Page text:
Initial Network Benchmark
I have grown to enjoy using openspeedtest for doing quick, simple network benchmarks.
Without doing any configuration, the network benchmark isn’t horrible. I am getting 70%-80% of the expected download, with nearly 100% of the expected upload.
Initial ISCSI benchmark
Around 1,200MB/s is the maximum speed obtainable over a 10G connection. However, I am getting far below what is possible. The write speed is literally a quarter of what the network is capable of.
While, my main ISCSI mount is only a 8-disk Z2 array, these results are… quite low.
During the process of moving around networks, I did finally adjust the maximum MTU on my server to 9,000. It was set at 1,500 before due to a mixture of devices on LAN segment which did not support jumbo frames. However, since my bedroom/office now has a dedicated lan segment, I am able to fully leverage jumbo frames without additional impact.
So, 9,000 MTU, here I come.
After adjusting the MTU size, the first test was to ensure the jumbo packets are able to successfully navigate to my NAS without fragmenting. This can be accomplished with a simple ping comment, and the do-not-fragment flag set.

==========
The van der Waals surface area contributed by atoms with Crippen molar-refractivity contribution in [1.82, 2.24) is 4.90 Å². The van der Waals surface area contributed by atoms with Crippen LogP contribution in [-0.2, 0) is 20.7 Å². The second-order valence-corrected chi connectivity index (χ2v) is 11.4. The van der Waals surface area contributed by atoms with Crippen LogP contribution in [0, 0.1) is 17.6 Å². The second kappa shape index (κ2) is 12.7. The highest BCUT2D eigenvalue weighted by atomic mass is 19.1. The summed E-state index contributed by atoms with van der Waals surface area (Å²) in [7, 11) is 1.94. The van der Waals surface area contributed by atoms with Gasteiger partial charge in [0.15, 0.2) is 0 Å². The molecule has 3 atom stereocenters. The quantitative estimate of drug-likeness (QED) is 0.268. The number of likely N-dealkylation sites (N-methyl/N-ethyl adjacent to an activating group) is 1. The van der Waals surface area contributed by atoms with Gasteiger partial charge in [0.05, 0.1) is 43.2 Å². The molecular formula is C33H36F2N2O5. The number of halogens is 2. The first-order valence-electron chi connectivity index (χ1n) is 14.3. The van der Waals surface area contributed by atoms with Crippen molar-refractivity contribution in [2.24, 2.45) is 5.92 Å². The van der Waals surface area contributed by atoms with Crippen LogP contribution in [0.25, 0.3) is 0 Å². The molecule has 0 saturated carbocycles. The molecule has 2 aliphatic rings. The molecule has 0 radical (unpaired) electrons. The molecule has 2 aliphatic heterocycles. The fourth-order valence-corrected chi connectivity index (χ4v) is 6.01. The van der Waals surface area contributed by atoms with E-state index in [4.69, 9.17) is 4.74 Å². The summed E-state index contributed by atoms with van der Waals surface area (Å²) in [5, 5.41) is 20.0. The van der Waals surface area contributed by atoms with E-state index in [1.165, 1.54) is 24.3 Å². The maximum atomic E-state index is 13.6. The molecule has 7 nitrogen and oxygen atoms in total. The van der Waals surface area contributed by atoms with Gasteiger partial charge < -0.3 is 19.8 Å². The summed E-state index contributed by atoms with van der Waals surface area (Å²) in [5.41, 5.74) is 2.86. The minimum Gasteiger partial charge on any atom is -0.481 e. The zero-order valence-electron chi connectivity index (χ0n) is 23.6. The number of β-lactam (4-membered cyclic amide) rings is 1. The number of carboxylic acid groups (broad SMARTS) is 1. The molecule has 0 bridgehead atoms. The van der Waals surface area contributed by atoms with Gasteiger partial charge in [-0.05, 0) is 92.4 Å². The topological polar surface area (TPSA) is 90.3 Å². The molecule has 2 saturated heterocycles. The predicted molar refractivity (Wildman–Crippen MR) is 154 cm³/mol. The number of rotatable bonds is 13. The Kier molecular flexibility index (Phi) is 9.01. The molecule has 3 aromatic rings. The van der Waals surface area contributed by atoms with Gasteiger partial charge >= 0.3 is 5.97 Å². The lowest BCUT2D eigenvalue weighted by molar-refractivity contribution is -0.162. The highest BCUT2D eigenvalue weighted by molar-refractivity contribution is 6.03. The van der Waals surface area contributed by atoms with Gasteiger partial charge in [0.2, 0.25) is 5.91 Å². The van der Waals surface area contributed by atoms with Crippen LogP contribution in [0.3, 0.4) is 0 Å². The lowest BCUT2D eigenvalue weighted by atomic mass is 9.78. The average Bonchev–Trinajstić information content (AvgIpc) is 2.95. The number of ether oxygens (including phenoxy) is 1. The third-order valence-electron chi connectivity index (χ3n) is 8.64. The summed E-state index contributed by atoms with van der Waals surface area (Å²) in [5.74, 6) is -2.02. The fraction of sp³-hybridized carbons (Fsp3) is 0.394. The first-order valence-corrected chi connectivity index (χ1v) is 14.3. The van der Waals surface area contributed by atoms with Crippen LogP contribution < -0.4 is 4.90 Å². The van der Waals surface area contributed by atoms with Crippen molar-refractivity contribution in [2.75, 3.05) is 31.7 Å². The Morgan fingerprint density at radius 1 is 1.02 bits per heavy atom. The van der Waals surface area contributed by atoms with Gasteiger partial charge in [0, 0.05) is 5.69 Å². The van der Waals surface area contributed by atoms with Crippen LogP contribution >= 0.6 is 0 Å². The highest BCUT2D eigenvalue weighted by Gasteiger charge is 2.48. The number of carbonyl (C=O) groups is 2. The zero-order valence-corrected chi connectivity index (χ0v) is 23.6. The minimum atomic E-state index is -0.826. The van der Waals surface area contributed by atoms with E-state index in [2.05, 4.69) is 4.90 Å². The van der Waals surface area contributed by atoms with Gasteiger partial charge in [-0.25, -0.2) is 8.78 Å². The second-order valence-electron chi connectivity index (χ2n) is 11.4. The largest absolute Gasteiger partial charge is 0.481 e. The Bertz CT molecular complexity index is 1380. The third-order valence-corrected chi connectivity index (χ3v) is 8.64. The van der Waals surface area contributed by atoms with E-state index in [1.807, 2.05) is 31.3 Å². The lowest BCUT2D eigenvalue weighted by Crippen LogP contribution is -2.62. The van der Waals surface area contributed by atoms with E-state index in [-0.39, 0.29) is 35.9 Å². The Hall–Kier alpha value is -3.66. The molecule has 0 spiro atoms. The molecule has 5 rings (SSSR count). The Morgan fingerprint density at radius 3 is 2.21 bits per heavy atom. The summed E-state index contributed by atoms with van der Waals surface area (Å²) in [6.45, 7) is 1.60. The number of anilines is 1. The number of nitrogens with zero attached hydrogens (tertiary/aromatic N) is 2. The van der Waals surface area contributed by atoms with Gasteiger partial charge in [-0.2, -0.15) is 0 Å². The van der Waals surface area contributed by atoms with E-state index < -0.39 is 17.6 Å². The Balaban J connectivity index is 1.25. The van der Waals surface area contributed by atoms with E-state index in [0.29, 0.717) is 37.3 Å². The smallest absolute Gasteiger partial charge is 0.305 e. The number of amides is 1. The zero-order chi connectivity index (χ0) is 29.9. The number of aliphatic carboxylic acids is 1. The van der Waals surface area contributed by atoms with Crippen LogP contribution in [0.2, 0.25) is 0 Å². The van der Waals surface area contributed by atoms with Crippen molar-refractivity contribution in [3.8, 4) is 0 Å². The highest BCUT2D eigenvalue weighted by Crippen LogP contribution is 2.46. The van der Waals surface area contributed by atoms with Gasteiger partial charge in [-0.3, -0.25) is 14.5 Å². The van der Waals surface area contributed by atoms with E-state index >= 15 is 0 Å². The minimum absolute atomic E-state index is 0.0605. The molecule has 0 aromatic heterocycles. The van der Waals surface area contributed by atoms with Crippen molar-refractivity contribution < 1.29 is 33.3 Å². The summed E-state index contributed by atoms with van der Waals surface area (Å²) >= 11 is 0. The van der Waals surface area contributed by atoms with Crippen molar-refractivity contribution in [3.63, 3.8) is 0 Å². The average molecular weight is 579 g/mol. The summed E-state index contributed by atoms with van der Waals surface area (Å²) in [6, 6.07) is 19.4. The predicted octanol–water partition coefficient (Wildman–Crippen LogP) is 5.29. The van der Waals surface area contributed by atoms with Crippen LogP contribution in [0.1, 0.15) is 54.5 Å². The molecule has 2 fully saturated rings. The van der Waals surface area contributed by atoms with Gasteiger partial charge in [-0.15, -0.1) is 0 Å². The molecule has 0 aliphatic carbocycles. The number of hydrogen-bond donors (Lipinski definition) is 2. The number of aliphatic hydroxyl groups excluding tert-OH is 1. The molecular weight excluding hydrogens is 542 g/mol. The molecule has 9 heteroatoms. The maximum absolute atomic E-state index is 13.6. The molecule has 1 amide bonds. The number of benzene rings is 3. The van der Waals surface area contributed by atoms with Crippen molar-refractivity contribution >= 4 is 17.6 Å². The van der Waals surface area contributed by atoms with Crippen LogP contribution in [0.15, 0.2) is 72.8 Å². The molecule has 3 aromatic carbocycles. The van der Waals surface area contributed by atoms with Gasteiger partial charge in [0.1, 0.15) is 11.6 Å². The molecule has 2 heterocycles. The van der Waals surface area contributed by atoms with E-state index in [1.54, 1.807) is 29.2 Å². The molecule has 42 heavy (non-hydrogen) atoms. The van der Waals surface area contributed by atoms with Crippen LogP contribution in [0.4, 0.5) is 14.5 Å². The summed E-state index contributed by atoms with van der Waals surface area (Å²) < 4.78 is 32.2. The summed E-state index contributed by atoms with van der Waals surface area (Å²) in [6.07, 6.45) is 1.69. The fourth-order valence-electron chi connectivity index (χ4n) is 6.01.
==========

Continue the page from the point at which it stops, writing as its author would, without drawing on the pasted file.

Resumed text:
XtremeOwnage:ping 10.100.4.24 -f -l 8955 Pinging 10.100.4.24 with 8955 bytes of data: Reply from 10.100.4.24: bytes=8955 time<1ms TTL=63 Reply from 10.100.4.24: bytes=8955 time<1ms TTL=63 Reply from 10.100.4.24: bytes=8955 time<1ms TTL=63 Ping statistics for 10.100.4.24: Packets: Sent = 3, Received = 3, Lost = 0 (0% loss), Approximate round trip times in milli-seconds: Minimum = 0ms, Maximum = 0ms, Average = 0ms Control-C ^C
Network test with Jumbo Frames
ISCSI Benchmark after Jumbo Frames
MUCH better! I am at least getting full read speeds now.
My write speeds, are actually likely correct, given this is a single 8-disk Z2 Array, without SLOG enabled. As well, this is not a clean room test. My array is running its normal production load. If you are reading this website, it is hosted on my server, and the same storage I am benchmarking right now.
Will SLOG Help Performance?
Lets find out!
Sometime in the last month or two, I replaced my boot pool with a pair of 600G 15k SAS drives. This freed up a extra NVMe drive in my pool.
I do not at ALL recommend only using a single drive, ESPECIALLY, a consumer-grade SSD for your SLOG. If this device fails, you will have potential data corruption issues!!!
I am only going to use it for the duration of this test.